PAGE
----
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Trade Secret Theft


According to the Economic Espionage Act of 1996, a trade secret is any confidential plan, formula, pattern, program device, technique, code, or collection of information that, once released, could potentially benefit a business. It may be written down, memorized, stored electronically, or be in the form of a graphic. Examples include recipes for brand-new ice cream flavors, computer codes, plans for a new toy that has not yet been patented, and pictures for an unpublished children’s book. Trade secret theft differs from copyright, trademark, and patent infringement in that trade secrets are not registered with the government. Instead, the owner (or creator) of the trade secret simply keeps the information confidential until he is ready to reveal it to the public, at which point trade secret protection ends.

Protection of Trade Secrets

Some business owners have gone to extreme measures to protect their trade secrets. For instance, Coca-Cola keeps its secret soft drink recipe locked in a vault that can only be opened by the company’s board of directors, and it only reveals the ingredients to two employees at a time. But most businesses find that simpler methods of protection often suffice. Many stamp trade secret documents “confidential” and keep them in locked compartments after business hours, limit the number of people who know the secret, and use only secure computer systems to store information. However, a confidentiality agreement may be the best way to protect a trade secret. A legally binding contract, the agreement prohibits involved parties (such as company employees) from disclosing trade secret information to the public, third parties, or worse—the competition.

Examples of Trade Secret Theft

  • A former employee of The Smoothie Shoppe takes a job with a competitor and reveals the secret recipe for the Shoppe’s best-selling smoothie flavor to his new boss, who in turn begins marketing the flavor as his own.
  • A company executive purchases confidential codes that he knows have been stolen from a competitor.
  • An independent contractor for a company signs a confidentiality agreement but later sells the company’s secrets to a competitor.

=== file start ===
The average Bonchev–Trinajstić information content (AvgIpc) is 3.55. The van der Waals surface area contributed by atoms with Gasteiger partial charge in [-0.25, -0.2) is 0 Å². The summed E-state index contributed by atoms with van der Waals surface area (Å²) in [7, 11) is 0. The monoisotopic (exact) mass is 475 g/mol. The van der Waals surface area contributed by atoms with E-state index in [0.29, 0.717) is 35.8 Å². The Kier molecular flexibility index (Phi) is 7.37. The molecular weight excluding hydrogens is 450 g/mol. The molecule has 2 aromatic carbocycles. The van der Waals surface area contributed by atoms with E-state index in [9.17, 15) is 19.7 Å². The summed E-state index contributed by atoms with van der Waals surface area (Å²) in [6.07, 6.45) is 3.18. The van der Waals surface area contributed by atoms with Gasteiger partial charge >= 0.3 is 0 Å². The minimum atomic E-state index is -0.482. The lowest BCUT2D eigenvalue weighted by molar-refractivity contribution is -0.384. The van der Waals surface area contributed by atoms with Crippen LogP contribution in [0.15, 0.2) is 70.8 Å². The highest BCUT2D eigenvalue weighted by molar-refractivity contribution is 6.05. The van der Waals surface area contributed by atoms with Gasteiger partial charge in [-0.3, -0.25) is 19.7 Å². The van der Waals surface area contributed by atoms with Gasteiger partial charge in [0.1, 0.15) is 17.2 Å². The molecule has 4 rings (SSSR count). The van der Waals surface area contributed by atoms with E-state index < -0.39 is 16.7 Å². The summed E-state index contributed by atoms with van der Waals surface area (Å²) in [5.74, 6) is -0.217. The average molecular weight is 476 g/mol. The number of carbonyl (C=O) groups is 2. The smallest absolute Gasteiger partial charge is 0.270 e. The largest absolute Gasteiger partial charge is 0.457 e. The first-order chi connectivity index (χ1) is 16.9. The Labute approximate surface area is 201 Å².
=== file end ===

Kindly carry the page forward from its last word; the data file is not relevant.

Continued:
If someone steals his trade secret, an owner can request an injunction—that is, a court order prohibiting further disclosure of the information. He may also seek financial reimbursement to cover any economic loss he might have suffered due to the theft. For example, the proprietor of The Smoothie Shoppe is entitled to royalties if his competitor sells smoothies in the top-secret flavor, but he must prove that his trade secret provided a competitive advantage and that the competitor acquired it illegally.

However, there is one case in which owners are not protected: if someone figures out the secret on his own, he is not violating a law and cannot be prosecuted. For example, if a man buys a can of paint, figures out its exact formula, and then sells a near carbon copy of that paint to the public, he is not committing trade secret theft because he did not acquire the formula illegally.

Prosecution of Trade Secret Violations

Under the Economic Espionage Act of 1996, intentional trade secret theft—including stealing, copying, and receiving secrets—is both a state and federal white collar crime. Convicted individuals face fines of up to $500,000 and ten years in jail, while corporations can be fined up to $5 million. In addition, all property and proceeds from the stolen secret can be seized and sold by the government.

Contact an Attorney

If you have been accused of violating trade secrets law, please contact our office to schedule a meeting with an attorney in your area to learn about your legal options.

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